What Will People Think?
In honor of Mental Health Awareness Month, I thought I’d share my very first recovery-themed poem.
I wrote this in May of 2000, while I was in treatment. I was approximately one week sober.
What Will People Think?
Waiting for the right words, not knowing how to speak.
Afraid to explain, in fear the words will come out wrong.
Trying not to breathe, apologetic that I can. Afraid that one of these days will be my last, and praying it’s tomorrow.
How to tell the ones I love, afraid to lose the laughter.
Under a storm or despair, belonging to something out of my control, and angry with, “Why me?”
What did I do to deserve this?
Drowning in a pool of emotion, gasping for air, yet too proud to reach out. Taught not to trust and never to cry because these are weaknesses in the eyes of those loved; a sign that I am not as strong as I am expected to be.
“Everything is wonderful so what’s wrong with you?”
NOTHING. Nothing except everything.
After all, what problem could I possibly have in a private world where none exist? “You’re just having a bad day.”
How is it possible that I am so alone? No one to listen, no one to care. In a battle against the world; a constant battle within myself.
Overwhelmed with guilt and shame, feeling too weak to overcome. Drained of all emotion, eyes tear stained and swollen shut, too tired to cry again. Too tired to fight the inevitable;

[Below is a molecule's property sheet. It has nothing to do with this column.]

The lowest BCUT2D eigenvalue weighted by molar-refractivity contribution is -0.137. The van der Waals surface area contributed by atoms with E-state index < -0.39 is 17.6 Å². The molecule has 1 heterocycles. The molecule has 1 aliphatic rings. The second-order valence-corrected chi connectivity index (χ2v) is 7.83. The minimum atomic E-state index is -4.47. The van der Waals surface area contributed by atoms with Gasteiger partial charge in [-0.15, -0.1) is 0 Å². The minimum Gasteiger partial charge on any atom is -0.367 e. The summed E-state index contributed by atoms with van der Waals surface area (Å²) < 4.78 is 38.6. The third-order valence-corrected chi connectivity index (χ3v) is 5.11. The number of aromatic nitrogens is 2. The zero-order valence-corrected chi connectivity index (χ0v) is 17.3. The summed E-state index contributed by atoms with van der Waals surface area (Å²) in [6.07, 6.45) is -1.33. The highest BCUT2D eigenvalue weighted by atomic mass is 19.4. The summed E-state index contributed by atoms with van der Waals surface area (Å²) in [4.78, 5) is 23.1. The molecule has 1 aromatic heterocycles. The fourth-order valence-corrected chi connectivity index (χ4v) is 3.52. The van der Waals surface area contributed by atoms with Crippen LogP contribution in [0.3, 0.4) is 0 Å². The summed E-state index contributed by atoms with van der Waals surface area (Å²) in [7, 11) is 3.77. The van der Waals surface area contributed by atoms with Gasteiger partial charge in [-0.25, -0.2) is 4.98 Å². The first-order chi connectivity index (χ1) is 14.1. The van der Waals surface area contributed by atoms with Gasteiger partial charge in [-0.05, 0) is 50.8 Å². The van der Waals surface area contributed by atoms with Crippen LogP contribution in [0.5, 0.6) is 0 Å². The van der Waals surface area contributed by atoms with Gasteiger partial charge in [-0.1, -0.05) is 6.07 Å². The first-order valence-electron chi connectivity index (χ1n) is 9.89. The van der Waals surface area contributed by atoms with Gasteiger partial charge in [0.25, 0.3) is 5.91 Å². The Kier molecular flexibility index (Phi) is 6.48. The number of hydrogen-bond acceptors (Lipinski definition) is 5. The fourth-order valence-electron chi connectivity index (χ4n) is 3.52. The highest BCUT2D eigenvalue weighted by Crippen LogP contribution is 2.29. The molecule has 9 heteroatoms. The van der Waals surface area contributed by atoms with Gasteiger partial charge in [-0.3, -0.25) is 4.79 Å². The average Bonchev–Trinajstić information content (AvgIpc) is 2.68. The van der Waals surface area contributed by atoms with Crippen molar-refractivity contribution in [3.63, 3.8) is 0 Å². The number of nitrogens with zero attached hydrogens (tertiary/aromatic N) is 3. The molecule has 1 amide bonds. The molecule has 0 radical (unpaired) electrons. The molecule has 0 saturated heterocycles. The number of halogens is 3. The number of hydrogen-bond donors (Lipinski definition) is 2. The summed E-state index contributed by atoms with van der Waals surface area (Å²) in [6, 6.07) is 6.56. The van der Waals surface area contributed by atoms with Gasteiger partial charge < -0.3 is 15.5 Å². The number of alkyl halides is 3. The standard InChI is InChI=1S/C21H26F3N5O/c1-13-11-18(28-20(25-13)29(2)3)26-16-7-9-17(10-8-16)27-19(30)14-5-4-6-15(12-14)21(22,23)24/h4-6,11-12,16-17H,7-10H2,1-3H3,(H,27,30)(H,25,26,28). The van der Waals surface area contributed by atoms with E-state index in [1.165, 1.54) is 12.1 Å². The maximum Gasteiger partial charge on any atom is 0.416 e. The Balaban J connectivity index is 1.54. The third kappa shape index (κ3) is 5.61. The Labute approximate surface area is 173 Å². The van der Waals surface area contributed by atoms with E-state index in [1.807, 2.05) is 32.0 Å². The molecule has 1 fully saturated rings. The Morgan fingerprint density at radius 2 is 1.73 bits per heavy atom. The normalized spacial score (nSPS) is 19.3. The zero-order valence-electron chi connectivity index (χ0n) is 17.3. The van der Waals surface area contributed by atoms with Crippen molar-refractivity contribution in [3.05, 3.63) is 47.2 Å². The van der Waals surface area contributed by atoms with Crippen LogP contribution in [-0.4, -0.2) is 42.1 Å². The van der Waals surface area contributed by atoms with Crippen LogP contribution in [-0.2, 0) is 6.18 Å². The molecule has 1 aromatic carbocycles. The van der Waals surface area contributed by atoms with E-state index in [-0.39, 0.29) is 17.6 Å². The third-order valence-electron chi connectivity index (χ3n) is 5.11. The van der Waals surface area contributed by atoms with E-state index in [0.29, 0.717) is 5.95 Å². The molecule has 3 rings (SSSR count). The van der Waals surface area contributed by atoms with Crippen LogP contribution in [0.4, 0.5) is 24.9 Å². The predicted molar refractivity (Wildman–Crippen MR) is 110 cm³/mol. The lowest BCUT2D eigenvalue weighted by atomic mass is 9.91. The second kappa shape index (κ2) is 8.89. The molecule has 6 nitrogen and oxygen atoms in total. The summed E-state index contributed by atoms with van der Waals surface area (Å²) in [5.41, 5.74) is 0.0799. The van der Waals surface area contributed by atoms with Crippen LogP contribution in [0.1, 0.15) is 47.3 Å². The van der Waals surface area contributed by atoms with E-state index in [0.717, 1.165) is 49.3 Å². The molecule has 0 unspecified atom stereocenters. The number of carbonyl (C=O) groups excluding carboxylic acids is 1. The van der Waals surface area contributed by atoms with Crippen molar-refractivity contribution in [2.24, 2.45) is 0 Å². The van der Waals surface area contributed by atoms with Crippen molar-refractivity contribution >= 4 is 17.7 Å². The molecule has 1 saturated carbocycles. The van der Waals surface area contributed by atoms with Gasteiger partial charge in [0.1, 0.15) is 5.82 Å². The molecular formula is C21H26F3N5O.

I’m will die.
Shall I suffer the agony of defeat? How simple just to fade away into nothingness. Deeper and deeper, alone with myself. In terrible danger alone with myself. No where to go but down and no where to run. No reason to live; everything gone.
Lost soul with a empty heart; as sick as the secrets I keep to hide the ugliness within.
No fear of Hell for I have created one here.
I write good-byes and take the pills.
I fall into darkness….
Out of the darkness shines light; a promise of new beginnings.
At last I’m in company; no longer alone.
This is a company of great strength and hope; to teach of standing tall, not so afraid to reach out for welcome is extended. There is no expectation, judgment, or request for reward. They’re just everyday people with goals such as my own and love in their hearts. Their stories are mine; the loss, the pain, the struggle to remain. These are people with hope; not for the future, but for today. These are my people.
What will others think?
I am no longer concerned; because finally…I am in good company.
**If you are or someone you know is struggling in silence with depression, substance abuse, or alcoholism please visit our resource page and seek help.
If you can not find what you are looking for there, please send us an email at support(AT)sobermommies.com and we will help connect you to the appropriate support.
YOU ARE NOT ALONE.
Julie Maida has been in abstinence-based recovery since May 2, 2000. She is fiercely determined to advocate for and connect ALL women with the appropriate support and resources necessary to achieve their personal recovery goals. She writes about mothering with mental illness at juliemaida.me.